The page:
Nunn is a composer and improvisational artist who generally performs using original, homemade instruments built from common materials and amplified with contact mikes, and this solo release features three such inventions -- the "Hybrid Mothics," consisting of three triangular boards festooned with bronze rods, a curved line of finishing nails, and a textured surface, to be played with wooden dowel mallets, combs, steel rods, a large spring, a knitting needle, guitar picks, and bows; the "Octatonic T-Rodimba," a sheet of plywood with three v-shaped tiers of threaded steel rods bent at 90-degree angles and tuned in an octatonic scale (alternating major 2nd with minor 2nd), designed to be struck with wooden mallets or plucked by hand; and the "Crustacean," a 32-inch diameter steel pole supported by toy balloons and adorned with bronze rods of varying lengths, designed to be struck with any number of implements. Nunn employs these three exotic instruments throughout the ten tracks here, harnessing a wide palette of extremely unusual sounds to create pieces that are at times reminiscent of the sound of a bizarrely-tuned xylophone and at other times the sound of pure tonal chaos. Despite the lack of electronic processing -- what you hear is what came directly out of the instruments -- there's some truly otherworldly sounds happening here, along with more melodic tones rendered in a highly percussive manner. The back of the cd case helpfully lists not only the track listing, but the instruments used and the tools used to strike them, which allows you to get some idea over the course of the album as to what sounds the individual instruments can produce. The Crustacean emits deep, droning ambient sounds when attacked with bows, a sonorous and haunting sound worth exploring in more depth; the Mothic and T-Rodimba produce more percussive and textured sounds, lending a great deal of variety to the different pieces. It would be interesting to hear how these instruments could be used in a more structured, less improvisational context. As it is, the album is most interesting, and full of sonic surprises.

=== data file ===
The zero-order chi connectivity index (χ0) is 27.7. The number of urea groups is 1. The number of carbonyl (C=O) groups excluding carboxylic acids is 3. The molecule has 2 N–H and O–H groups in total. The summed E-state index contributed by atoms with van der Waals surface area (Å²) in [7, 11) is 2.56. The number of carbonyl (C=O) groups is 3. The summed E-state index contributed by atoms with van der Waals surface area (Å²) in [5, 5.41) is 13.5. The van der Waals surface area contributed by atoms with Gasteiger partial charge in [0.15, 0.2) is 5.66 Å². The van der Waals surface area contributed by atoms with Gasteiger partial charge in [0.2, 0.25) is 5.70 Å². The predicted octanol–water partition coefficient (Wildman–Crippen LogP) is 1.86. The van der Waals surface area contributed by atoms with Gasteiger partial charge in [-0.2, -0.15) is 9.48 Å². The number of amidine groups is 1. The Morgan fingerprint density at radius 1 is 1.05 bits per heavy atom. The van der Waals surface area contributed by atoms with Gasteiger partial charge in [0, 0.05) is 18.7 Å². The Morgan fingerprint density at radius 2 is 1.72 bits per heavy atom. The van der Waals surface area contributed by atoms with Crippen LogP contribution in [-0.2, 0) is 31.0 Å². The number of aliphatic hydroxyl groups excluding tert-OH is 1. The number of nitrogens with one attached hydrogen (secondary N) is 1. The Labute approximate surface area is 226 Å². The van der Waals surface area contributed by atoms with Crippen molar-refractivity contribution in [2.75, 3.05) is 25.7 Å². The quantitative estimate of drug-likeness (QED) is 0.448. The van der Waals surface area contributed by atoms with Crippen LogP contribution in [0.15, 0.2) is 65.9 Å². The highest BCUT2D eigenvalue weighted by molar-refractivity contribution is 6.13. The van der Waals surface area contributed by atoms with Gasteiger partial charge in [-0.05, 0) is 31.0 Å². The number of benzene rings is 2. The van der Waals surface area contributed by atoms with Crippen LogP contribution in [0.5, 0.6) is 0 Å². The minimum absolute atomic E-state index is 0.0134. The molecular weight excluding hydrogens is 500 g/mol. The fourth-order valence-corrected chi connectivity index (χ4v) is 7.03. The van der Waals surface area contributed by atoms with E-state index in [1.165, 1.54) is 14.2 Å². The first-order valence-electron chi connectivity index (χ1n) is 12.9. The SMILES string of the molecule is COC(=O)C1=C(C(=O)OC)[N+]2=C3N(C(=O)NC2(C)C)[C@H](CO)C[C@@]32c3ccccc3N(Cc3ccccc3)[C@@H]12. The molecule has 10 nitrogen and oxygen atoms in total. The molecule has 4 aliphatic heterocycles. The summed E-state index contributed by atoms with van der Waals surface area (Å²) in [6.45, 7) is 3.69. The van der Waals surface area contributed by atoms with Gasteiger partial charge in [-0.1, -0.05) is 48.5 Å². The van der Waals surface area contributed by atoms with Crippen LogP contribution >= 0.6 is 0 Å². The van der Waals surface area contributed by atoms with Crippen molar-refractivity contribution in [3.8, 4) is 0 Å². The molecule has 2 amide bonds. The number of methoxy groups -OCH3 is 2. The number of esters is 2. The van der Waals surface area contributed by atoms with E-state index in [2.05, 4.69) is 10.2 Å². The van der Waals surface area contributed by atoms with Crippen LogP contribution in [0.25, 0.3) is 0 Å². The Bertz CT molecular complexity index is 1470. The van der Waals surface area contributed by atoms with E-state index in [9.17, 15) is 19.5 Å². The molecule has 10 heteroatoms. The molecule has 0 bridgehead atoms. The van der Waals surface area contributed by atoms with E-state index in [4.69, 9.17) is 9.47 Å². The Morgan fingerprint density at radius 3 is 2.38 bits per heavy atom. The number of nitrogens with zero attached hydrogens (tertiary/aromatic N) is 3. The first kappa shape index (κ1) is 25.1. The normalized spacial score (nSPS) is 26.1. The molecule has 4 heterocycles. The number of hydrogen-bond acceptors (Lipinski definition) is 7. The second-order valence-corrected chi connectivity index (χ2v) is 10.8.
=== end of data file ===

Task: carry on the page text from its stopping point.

Tom Nunn